What is interesting when one watches the Oslo Filharmonien in concert, as in the following video filmed during the concert performed to celebrate the orchestra’s centenary in September 2019, is that we can observe what Hyacinthe Ravet calls « the gendered division of the instruments », that is, « the distribution by gender according to instrumental family » which she summarizes as follows: « Female musicians are largely present among the strings, to a lesser extent among the woodwinds and percussion, and very little among the brass instruments. » In the Oslo Filharmonien, the feminisation of woodwinds and brass is underway, but it can be seen that percussion is still very much a male instrument. Why is there such a difference between instruments? Because « musical instruments convey images and social representations imbued with the values and norms associated with the respective spheres of ‘feminine’ and ‘masculine’, instigating conventions that frame the bodies. « There is therefore still a lot of groundwork to be done in the conservatories to allow equal access for boys and girls to all the instrument stands, especially since this « gendered sharing » is compounded by a distribution according to social classes of origin.
So, what’s the solution to give more space to women within and at the head of orchestras ? Claire Gibaut and Laurent Bayle have decided to fight against the lack of women at the head of orchestras by organising La Maestra, a competition reserved for women conductors whose aim is to « encourage vocations, federate the international music world around specific commitments in favour of women conductors and offer the youngest among them support which they often did not receive during their training course. « (Source: Booklet programme of the Philharmonie de Paris). This is a welcome initiative, as it highlights the talent of women conductors, makes visible the lack of opportunities they encounter during their careers, and provides much needed support to them in order to propel their careers under the best auspices.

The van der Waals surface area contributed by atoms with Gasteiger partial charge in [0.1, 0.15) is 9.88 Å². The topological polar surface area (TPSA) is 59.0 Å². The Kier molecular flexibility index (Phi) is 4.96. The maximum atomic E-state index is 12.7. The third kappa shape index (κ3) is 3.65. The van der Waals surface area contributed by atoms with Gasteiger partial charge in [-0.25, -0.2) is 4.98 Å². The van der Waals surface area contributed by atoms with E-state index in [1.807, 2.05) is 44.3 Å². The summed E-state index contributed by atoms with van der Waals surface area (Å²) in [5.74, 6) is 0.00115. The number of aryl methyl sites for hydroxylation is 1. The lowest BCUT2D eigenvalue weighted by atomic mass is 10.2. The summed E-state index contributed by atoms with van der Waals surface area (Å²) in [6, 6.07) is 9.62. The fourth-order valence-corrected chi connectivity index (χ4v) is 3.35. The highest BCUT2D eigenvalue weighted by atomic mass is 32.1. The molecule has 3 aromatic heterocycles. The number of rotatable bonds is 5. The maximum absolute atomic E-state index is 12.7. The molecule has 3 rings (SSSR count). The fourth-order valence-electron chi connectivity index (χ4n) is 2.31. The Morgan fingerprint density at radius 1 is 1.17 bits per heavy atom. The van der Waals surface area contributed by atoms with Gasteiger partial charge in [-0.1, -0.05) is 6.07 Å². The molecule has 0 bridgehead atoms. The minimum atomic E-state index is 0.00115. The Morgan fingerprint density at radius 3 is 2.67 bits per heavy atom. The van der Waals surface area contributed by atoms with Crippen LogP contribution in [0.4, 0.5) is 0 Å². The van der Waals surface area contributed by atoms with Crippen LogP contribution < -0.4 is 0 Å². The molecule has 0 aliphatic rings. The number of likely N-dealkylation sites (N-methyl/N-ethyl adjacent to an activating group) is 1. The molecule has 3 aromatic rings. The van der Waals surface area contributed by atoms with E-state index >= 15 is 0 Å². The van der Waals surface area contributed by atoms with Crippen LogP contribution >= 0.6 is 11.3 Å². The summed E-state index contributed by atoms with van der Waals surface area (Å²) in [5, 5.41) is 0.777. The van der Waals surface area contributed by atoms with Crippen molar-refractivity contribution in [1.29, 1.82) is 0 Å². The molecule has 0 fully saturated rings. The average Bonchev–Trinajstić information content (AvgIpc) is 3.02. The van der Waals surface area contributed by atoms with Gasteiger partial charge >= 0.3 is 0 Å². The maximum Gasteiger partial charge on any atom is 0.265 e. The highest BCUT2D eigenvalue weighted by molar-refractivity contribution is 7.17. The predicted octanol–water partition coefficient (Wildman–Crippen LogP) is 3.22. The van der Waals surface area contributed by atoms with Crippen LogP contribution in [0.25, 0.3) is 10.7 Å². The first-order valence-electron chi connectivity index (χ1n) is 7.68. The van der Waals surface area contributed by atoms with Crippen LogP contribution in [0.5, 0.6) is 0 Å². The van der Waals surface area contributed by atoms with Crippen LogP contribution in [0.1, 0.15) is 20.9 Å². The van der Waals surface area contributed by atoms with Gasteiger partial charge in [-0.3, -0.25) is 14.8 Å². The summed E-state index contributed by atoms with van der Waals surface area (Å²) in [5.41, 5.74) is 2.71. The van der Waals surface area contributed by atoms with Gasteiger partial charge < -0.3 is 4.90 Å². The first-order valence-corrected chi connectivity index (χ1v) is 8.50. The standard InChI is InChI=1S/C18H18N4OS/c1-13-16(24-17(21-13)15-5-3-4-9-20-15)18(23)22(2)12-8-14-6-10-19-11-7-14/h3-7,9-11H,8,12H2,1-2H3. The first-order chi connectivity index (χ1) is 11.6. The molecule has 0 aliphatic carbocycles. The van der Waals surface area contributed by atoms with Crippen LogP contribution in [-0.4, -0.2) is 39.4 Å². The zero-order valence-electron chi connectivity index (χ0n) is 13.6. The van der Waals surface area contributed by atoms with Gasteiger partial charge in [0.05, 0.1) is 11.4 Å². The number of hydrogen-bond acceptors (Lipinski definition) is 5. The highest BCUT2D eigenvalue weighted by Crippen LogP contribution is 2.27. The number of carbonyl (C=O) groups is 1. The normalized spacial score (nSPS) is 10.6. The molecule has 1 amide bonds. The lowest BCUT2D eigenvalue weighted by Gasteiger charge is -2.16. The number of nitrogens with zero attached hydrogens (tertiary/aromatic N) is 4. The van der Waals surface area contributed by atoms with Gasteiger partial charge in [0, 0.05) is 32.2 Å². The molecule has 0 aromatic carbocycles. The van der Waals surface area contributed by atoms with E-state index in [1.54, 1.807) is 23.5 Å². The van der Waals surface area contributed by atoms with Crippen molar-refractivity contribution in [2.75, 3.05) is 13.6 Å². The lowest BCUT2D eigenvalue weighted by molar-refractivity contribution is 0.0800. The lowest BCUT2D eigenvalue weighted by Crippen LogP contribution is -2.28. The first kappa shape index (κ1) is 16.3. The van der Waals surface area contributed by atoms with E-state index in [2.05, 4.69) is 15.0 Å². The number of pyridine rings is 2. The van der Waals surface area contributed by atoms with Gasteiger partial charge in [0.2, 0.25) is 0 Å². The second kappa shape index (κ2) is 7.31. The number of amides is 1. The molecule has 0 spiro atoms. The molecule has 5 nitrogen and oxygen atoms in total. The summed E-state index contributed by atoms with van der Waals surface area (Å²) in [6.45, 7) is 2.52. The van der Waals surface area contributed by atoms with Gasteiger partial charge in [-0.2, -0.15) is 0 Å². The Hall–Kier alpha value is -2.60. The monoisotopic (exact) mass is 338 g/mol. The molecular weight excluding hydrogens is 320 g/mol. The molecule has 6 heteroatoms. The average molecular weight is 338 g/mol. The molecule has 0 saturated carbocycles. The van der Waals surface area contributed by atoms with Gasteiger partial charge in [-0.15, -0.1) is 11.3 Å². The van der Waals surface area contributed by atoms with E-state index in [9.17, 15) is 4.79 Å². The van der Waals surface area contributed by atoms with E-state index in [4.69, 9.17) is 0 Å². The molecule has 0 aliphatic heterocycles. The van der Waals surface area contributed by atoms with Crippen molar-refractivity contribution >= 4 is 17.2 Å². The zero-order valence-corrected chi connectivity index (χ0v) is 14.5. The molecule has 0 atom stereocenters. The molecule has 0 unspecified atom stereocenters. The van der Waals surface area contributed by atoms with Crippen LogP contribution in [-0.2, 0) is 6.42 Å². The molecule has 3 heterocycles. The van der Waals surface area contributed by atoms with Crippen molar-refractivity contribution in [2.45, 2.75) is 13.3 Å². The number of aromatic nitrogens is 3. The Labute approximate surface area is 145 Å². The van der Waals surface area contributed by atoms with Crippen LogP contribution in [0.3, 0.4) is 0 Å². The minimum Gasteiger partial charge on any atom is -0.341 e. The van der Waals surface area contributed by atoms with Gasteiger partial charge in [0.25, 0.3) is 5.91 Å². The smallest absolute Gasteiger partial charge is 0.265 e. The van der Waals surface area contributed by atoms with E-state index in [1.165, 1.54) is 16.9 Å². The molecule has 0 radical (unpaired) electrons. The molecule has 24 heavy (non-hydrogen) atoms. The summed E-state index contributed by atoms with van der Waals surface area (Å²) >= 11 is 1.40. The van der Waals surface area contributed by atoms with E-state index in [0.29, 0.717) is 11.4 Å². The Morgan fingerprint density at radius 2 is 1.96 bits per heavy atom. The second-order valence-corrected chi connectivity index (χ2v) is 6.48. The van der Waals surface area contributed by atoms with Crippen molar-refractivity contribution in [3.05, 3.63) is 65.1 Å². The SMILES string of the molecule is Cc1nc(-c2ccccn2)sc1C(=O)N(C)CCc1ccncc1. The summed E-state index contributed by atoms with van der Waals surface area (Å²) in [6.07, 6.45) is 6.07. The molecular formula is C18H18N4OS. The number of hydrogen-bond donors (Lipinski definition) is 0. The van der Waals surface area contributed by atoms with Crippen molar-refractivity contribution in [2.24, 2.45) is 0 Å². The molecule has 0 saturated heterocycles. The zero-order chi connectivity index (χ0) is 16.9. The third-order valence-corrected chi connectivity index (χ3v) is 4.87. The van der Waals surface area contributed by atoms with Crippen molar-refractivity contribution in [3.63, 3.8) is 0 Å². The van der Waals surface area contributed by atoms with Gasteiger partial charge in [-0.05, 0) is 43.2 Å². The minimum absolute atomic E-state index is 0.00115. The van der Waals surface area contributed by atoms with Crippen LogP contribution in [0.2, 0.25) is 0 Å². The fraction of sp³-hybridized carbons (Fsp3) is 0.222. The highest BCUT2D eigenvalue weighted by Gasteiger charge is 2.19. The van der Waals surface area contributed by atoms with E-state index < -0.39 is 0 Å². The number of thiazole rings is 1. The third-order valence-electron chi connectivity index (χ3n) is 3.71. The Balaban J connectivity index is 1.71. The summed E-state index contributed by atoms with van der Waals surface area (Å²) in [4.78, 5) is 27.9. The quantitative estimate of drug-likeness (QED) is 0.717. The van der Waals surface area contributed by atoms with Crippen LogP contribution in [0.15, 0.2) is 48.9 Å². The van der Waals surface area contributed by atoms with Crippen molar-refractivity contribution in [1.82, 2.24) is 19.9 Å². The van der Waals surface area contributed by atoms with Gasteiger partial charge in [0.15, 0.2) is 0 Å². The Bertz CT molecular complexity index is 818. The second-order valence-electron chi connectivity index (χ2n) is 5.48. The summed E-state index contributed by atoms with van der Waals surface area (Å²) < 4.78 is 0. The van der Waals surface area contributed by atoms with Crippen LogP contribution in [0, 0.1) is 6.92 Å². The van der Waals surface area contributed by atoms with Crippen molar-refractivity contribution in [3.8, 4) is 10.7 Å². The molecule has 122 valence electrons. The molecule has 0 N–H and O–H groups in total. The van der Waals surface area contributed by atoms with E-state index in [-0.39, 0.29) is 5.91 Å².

Nonetheless, this competition is not without its problems, for in trying to show at all costs that women are like any conductor, it has designed a very male-oriented programme for the competition, since no work by women composers from the past is included in the programme, and the only woman composer whose work was performed during the competition was Alexandra Grimal, and her score Hummus wasn’t played during the finals, but in the semi-finals. This is a real problem, because as Margaux Chollet and Raphaëlle Rémy-Leleu explain in their book Beyonce est-elle féministe? (Is Beyonce a feminist ?): « Women should be integrated at every stage of analysis and explanation, without focus or framing. Otherwise our history will continue to consider women as « special », as anomalies rather than as stakeholders systematically present and represented. » I thus had the impression when I attended La Maestra competition that it sought to reproduce all the codes of ordinary conducting competitions: same dress codes for the candidates, same musical programmes, and even the term « maestro », here feminised as « maestra ». But the term itself is the very symbol of an archaic practice of power that it is time to question, as conductor JoAnn Falletta explained in the New York Times two years ago: « The responsibility of a conductor is always going to be there: the decision-making responsibility, the creation of a positive environment, to get 100 individual artists to coalesce. That’s not going to change. But the style, the unlimited power? That should change. » The organisation of La Maestra competition, which is not intended to be permanent, but aims at creating a momentum in favour of gender parity in classical music, is just one step towards a profound change in the classical music world, from training in conservatories to the careers of musicians and the programming of concerts. And in order to enable classical music to be more diverse and more representative of the world we live in, we will need the help of men and women of good will. Women have to lead this fight, but in order to succeed we’ll need the cooperation of men, as the exemple of La Maestra.